While walking back to my car this weekend from the Portland Marathon Fitness Expo, I had the chance to swing by the Columbia Sportswear flagship store. I love that place, and I love seeing their new displays of fantastic products.

Unfortunately, one major marketing failure made Saturday the exception.

Lately, I've been on the lookout for a new utility pack. Something small and functional to balance my large trekking backpack - something I can use for a weekend travel bag with just the essentials. Ideally, I'd like something rustic, too. I don't know why, but a classic rucksack appeals to me.

As luck would have it, Columbia had one prominently displayed in their window. Not one, but two. With a great lifestyle shot showing a woman travelling in style on the train, too! It looked like exactly the bag I was trying to find.

So I sacrificed a few minutes - I was on my way to another appointment - to head inside and look for the bag. Who knows, my birthday is next month and maybe I've found a gift to give myself.

For one, the customer service in the flagship store is fantastic. I was barely through the door before a woman came to help me.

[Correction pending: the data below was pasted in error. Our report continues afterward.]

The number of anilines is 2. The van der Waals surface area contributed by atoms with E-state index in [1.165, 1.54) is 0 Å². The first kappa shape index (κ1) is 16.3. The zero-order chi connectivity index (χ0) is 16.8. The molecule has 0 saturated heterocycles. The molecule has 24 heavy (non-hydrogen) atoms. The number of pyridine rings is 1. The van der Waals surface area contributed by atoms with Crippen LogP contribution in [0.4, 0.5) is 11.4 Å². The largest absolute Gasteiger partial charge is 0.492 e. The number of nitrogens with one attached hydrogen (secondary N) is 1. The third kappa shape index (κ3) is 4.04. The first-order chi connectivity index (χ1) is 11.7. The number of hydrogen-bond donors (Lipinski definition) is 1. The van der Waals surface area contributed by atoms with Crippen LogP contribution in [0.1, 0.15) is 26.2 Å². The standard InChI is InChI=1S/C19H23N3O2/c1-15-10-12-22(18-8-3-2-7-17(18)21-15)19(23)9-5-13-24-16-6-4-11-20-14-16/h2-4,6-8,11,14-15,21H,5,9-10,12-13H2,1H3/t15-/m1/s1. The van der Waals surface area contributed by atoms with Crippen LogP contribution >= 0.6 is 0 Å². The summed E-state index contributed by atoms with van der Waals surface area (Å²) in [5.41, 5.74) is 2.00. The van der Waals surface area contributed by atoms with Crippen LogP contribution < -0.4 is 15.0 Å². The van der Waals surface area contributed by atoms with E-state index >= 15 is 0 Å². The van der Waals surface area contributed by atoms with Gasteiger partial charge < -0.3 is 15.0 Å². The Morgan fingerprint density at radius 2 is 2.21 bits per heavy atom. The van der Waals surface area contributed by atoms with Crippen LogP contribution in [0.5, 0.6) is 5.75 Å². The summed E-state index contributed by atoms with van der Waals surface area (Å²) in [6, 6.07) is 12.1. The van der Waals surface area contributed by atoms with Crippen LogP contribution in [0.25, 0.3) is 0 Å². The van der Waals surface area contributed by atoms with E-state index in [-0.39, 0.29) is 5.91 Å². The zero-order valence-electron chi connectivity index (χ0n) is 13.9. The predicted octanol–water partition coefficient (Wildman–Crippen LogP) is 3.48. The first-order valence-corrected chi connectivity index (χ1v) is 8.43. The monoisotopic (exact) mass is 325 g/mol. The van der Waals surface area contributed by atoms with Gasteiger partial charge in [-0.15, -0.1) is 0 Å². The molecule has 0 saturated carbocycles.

"Can I help you find something today?"

"Yes, actually, I wanted to get a closer look at one of those bags you have on display over there."

"Oh, those? We don't actually sell those. It's just part of the display."

No, I'm not kidding. Those were her exact words. The flagship store - the store who's sole purpose is to show off the newest and best products the brand has to offer - is displaying a product they don't even sell.

If the hook that gets your customer in the door is a product you don't even offer, then something is seriously wrong with the way you're taking your brand to market. Here was a good $150-200 that Columbia forfeited to REI over a simple bag. Multiply that by the number of people walking by and through their flagship store and it's a significant loss to the company.

Is your marketing helping or hurting your attempts to work with customers?